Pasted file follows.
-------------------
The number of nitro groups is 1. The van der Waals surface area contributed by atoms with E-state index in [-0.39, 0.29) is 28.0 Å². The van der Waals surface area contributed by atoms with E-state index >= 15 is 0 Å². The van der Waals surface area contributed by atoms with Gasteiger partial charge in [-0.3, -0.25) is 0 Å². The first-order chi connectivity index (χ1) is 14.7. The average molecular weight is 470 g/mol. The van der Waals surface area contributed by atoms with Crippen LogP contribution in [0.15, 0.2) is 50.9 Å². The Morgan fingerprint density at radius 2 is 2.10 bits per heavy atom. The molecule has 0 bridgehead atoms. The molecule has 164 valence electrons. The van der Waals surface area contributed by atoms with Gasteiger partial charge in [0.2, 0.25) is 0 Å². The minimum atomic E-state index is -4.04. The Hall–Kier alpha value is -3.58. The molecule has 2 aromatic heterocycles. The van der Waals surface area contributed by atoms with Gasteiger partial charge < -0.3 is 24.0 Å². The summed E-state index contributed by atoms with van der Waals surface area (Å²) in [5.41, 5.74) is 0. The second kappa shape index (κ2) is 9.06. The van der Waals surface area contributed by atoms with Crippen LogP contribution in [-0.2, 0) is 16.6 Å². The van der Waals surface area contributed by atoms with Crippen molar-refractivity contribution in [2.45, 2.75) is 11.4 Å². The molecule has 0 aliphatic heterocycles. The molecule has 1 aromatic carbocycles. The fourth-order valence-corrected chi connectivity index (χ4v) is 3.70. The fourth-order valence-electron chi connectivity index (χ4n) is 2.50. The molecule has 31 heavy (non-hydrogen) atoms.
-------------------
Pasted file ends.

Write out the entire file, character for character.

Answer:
The number of nitro groups is 1. The van der Waals surface area contributed by atoms with E-state index in [-0.39, 0.29) is 28.0 Å². The van der Waals surface area contributed by atoms with E-state index >= 15 is 0 Å². The van der Waals surface area contributed by atoms with Gasteiger partial charge in [-0.3, -0.25) is 0 Å². The first-order chi connectivity index (χ1) is 14.7. The average molecular weight is 470 g/mol. The van der Waals surface area contributed by atoms with Crippen LogP contribution in [0.15, 0.2) is 50.9 Å². The Morgan fingerprint density at radius 2 is 2.10 bits per heavy atom. The molecule has 0 bridgehead atoms. The molecule has 164 valence electrons. The van der Waals surface area contributed by atoms with Gasteiger partial charge in [0.2, 0.25) is 0 Å². The minimum atomic E-state index is -4.04. The Hall–Kier alpha value is -3.58. The molecule has 2 aromatic heterocycles. The van der Waals surface area contributed by atoms with Gasteiger partial charge < -0.3 is 24.0 Å². The summed E-state index contributed by atoms with van der Waals surface area (Å²) in [5.41, 5.74) is 0. The second kappa shape index (κ2) is 9.06. The van der Waals surface area contributed by atoms with Crippen LogP contribution in [-0.2, 0) is 16.6 Å². The van der Waals surface area contributed by atoms with Crippen molar-refractivity contribution in [2.45, 2.75) is 11.4 Å². The molecule has 0 aliphatic heterocycles. The molecule has 1 aromatic carbocycles. The fourth-order valence-corrected chi connectivity index (χ4v) is 3.70. The fourth-order valence-electron chi connectivity index (χ4n) is 2.50. The molecule has 31 heavy (non-hydrogen) atoms.